A brief history of fly-posting

This is an extract from Pin-Ups 1972-1982: Twenty Years of Classic Posters from the Punk, New Wave and Glam Era by Roger Crimlis and Alwyn W Turner, the second edition of which is now available from Cadiz Music…

As he passed a passage at the side of the theatre, the kind sixties bands had glowered down on the sleeve of their early albums, a movement caught his eye. A girl was plastering posters along the wall. Just a face and a name. Hers, he presumed.
Susan Hill, Breaking Glass (Star, London, 1980)

In 1840 Prince Napoleon, the nephew of Bonaparte, decided that the time was ripe for him to claim his birthright and assume control of France. He was at the time in exile in England and, having gathered a few dozen followers about him, he sailed from Gravesend to Boulogne, seemingly convinced that he could win over the town and – replicating his uncle’s return from Elba – sweep through the country on a wave of popular support into Paris itself. As it turned out he was promptly arrested and sentenced to life imprisonment (though he subsequently escaped and eventually – disastrously – became Emperor Napoleon III).

So confident was he in the success of the enterprise, however, that his arsenal for  the trip consisted of little more than a batch of posters to be pasted up around Boulogne and points beyond, proclaiming his restoration of the Napoleonic dynasty. And, since crossings of the English Channel were even more unpredictable then than they are now, and since he therefore couldn’t guarantee the date of the attempted coup, he left a space at the bottom of the printed text for the date of the proclamation to be completed by hand. It was, in effect, the first tour poster, with a blank strip for the date and venue to be filled in later.

At this stage in the mid-19th century, the putting up of posters in Britain was entirely unregulated. Businesses, theatre companies or individuals who had a message they wanted to see displayed went to one of the professional bill-posters who would paste them up wherever he could. As the trade increased, so too did the competition for the best sites, with disputes settled as often as not by physical violence. In the early-1860s Edward Sheldon, who had taken over a bill-posting business in Leeds from his father-in-law, was so badly beaten in a fight with his rivals, Wood & Holdsworth, over a particular site that, fearing he might actually lose his life in a future conflict, he hit upon a radical idea: he rented the wall from its owner and thereby gained the exclusive right to put posters upon it.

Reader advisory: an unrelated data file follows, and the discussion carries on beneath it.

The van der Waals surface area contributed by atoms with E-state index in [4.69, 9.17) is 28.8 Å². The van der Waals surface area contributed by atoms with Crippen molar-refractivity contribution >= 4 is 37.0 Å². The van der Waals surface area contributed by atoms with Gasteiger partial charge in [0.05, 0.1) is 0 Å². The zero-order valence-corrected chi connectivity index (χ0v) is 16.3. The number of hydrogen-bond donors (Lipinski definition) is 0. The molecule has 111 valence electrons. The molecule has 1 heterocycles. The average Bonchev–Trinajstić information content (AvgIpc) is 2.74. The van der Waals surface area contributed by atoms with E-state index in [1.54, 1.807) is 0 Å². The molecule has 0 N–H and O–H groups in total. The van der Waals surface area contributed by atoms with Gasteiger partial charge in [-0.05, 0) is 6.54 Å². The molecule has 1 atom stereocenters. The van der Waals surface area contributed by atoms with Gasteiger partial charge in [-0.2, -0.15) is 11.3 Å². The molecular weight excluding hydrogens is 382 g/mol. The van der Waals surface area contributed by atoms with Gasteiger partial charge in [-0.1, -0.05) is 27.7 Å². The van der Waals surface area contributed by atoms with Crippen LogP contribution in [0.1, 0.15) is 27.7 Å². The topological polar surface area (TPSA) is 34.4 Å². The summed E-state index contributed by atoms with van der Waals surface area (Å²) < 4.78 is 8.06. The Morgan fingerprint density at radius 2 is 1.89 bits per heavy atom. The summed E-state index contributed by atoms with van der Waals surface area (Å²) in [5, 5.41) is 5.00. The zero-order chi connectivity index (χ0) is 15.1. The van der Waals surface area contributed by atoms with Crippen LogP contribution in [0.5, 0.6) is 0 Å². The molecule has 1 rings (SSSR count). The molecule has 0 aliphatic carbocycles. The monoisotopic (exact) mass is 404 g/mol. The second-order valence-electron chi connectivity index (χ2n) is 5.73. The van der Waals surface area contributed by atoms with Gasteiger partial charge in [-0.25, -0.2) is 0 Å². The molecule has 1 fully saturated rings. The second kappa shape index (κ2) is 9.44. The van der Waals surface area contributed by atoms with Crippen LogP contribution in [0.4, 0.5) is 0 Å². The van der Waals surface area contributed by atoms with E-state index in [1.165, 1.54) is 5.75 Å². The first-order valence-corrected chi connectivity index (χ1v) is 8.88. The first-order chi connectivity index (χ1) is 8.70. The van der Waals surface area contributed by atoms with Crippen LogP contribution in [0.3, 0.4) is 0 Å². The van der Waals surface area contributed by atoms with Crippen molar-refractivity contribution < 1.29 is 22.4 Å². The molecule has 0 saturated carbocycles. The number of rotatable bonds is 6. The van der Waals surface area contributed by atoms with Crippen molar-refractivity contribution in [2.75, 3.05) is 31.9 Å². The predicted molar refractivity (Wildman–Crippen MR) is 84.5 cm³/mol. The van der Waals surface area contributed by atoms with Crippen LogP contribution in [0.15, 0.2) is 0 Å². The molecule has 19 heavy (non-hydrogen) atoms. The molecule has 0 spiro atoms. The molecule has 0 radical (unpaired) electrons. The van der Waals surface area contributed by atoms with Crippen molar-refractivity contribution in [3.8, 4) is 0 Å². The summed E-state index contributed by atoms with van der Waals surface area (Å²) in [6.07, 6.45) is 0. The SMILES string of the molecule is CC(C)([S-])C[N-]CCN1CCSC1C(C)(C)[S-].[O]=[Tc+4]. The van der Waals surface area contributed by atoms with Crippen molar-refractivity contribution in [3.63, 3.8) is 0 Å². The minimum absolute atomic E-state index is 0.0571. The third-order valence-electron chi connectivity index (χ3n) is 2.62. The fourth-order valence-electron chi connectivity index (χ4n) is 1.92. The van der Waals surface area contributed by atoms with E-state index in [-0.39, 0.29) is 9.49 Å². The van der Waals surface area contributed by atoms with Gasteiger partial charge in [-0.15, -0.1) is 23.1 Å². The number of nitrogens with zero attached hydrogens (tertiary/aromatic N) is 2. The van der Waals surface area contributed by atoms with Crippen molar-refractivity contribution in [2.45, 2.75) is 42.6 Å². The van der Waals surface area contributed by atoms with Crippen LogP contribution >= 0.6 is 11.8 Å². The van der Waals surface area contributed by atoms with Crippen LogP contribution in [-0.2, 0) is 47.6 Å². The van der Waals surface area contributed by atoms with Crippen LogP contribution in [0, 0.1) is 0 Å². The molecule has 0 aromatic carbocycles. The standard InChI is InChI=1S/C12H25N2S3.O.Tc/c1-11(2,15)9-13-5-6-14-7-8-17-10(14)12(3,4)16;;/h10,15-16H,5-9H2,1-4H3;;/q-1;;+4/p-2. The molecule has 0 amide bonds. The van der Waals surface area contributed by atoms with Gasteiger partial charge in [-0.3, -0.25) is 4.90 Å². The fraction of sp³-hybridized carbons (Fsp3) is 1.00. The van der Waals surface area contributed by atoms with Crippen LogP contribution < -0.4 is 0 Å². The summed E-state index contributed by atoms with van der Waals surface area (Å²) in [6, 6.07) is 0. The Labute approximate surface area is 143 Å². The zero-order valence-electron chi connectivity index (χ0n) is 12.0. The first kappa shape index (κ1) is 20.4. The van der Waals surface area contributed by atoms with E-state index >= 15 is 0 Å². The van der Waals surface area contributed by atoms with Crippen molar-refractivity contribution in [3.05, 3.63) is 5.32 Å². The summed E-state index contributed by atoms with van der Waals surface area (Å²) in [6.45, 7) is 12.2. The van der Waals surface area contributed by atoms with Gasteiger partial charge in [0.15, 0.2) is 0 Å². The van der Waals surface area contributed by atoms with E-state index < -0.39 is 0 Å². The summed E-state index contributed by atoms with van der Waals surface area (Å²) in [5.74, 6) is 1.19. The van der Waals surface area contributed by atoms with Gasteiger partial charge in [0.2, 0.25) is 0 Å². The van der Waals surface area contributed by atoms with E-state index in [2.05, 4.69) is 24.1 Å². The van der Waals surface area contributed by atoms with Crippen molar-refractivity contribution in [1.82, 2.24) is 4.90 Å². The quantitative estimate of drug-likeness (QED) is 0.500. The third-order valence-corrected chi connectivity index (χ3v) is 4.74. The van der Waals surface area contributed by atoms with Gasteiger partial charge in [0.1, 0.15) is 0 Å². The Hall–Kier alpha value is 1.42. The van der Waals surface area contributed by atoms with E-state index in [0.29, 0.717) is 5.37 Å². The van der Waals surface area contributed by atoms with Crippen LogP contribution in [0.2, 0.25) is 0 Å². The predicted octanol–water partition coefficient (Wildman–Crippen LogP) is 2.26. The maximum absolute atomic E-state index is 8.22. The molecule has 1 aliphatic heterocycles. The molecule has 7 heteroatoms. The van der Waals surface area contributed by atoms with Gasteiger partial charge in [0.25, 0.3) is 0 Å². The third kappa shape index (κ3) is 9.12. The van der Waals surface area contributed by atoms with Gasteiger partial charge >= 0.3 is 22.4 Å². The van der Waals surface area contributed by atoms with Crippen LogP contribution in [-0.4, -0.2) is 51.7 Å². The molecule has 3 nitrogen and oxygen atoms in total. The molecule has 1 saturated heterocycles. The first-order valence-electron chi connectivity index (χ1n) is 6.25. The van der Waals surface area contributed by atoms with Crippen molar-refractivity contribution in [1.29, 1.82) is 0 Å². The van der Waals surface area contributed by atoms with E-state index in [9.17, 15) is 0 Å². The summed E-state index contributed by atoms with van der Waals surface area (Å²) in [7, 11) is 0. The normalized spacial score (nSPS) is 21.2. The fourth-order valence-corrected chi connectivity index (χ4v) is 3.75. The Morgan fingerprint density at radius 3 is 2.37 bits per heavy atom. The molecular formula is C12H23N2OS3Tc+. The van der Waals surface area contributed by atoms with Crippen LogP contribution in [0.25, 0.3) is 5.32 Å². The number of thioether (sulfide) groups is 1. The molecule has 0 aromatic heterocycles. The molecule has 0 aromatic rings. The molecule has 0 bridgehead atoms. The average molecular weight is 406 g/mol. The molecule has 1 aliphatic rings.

Thus began the division between paid-for sites and fly-posting, the practice of putting up posters on sites that hadn’t been authorized, an activity that was always of dubious legality at best. By 1877 it was estimated that there were around 200 men working legitimately as bill-posters in London, together with a larger – though unquantifiable – number of fly-posters.

The violence did not, of course, stop, though Britain seldom reached the levels of New York, where street brawls were commonplace in the early years of the 20th century: ‘Police were informed that sixty billposters, representing every theatre in town, were fighting for possession of the facades of 104 and 106 West Thirty-Fourth Street,’ read one report, adding that the combatants had ‘hit one another with mucilage mops and beaten tattoos on heads with handles.’Ziggy Stardust poster

Instead the British trade became a minor branch of gangsterism; as Joe Boyd later discovered when he wanted to advertise the UFO Club, you had to go to one of the hoods who ran fly-posting if you wanted a presence on the streets.

In the rock era, as posters became an essential form of advertising, a covert relationship developed between respectable, multinational record companies and those who operated on the fringes of the criminal underworld. Billboard advertising was very expensive and the alternative, of paying someone to put your stuff up on vacant shops, hoardings and uninhabited houses, was clearly the cheaper option. Rates were negotiated – it was reckoned to cost £30 per hundred posters in 1977, rising to one pound per poster 25 years later – and payment, though preferred in cash, could be made by cheque; invoices were also issued, despite the illegality of the enterprise.